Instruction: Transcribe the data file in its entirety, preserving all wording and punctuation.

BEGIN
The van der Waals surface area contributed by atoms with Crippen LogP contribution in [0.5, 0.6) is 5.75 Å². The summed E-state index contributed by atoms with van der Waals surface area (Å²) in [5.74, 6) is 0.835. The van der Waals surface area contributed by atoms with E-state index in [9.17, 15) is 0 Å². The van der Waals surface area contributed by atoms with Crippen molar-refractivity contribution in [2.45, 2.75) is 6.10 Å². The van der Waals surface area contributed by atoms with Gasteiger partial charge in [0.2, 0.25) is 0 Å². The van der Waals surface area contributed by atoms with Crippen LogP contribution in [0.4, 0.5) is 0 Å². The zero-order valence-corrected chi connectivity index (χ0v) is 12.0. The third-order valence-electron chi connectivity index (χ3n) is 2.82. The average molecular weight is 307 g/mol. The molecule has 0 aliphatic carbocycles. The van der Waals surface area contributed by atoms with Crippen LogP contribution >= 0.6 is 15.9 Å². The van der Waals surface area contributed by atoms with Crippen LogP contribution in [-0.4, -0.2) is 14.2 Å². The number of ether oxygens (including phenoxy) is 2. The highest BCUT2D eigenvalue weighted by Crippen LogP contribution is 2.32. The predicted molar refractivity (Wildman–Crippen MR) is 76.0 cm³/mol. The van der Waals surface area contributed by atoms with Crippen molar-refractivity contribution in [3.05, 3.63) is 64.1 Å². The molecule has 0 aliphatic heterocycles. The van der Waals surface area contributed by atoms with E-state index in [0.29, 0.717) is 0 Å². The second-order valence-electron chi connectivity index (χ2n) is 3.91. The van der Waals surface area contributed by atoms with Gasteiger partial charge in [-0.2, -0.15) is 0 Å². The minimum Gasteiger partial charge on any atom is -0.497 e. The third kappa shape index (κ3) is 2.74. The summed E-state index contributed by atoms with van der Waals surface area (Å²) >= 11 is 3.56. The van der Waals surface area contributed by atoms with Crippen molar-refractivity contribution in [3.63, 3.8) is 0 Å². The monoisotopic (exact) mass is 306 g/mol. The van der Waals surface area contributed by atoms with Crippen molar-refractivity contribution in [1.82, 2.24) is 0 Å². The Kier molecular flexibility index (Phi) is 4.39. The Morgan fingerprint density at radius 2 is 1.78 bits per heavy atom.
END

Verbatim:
The van der Waals surface area contributed by atoms with Crippen LogP contribution in [0.5, 0.6) is 5.75 Å². The summed E-state index contributed by atoms with van der Waals surface area (Å²) in [5.74, 6) is 0.835. The van der Waals surface area contributed by atoms with E-state index in [9.17, 15) is 0 Å². The van der Waals surface area contributed by atoms with Crippen molar-refractivity contribution in [2.45, 2.75) is 6.10 Å². The van der Waals surface area contributed by atoms with Gasteiger partial charge in [0.2, 0.25) is 0 Å². The van der Waals surface area contributed by atoms with Crippen LogP contribution in [0.4, 0.5) is 0 Å². The zero-order valence-corrected chi connectivity index (χ0v) is 12.0. The third-order valence-electron chi connectivity index (χ3n) is 2.82. The average molecular weight is 307 g/mol. The molecule has 0 aliphatic carbocycles. The van der Waals surface area contributed by atoms with Crippen LogP contribution >= 0.6 is 15.9 Å². The van der Waals surface area contributed by atoms with Crippen LogP contribution in [-0.4, -0.2) is 14.2 Å². The number of ether oxygens (including phenoxy) is 2. The highest BCUT2D eigenvalue weighted by Crippen LogP contribution is 2.32. The predicted molar refractivity (Wildman–Crippen MR) is 76.0 cm³/mol. The van der Waals surface area contributed by atoms with Crippen molar-refractivity contribution in [3.05, 3.63) is 64.1 Å². The molecule has 0 aliphatic heterocycles. The van der Waals surface area contributed by atoms with E-state index in [0.29, 0.717) is 0 Å². The second-order valence-electron chi connectivity index (χ2n) is 3.91. The van der Waals surface area contributed by atoms with Gasteiger partial charge in [-0.2, -0.15) is 0 Å². The minimum Gasteiger partial charge on any atom is -0.497 e. The third kappa shape index (κ3) is 2.74. The summed E-state index contributed by atoms with van der Waals surface area (Å²) >= 11 is 3.56. The van der Waals surface area contributed by atoms with Crippen molar-refractivity contribution in [3.63, 3.8) is 0 Å². The monoisotopic (exact) mass is 306 g/mol. The van der Waals surface area contributed by atoms with Crippen molar-refractivity contribution in [1.82, 2.24) is 0 Å². The Kier molecular flexibility index (Phi) is 4.39. The Morgan fingerprint density at radius 2 is 1.78 bits per heavy atom.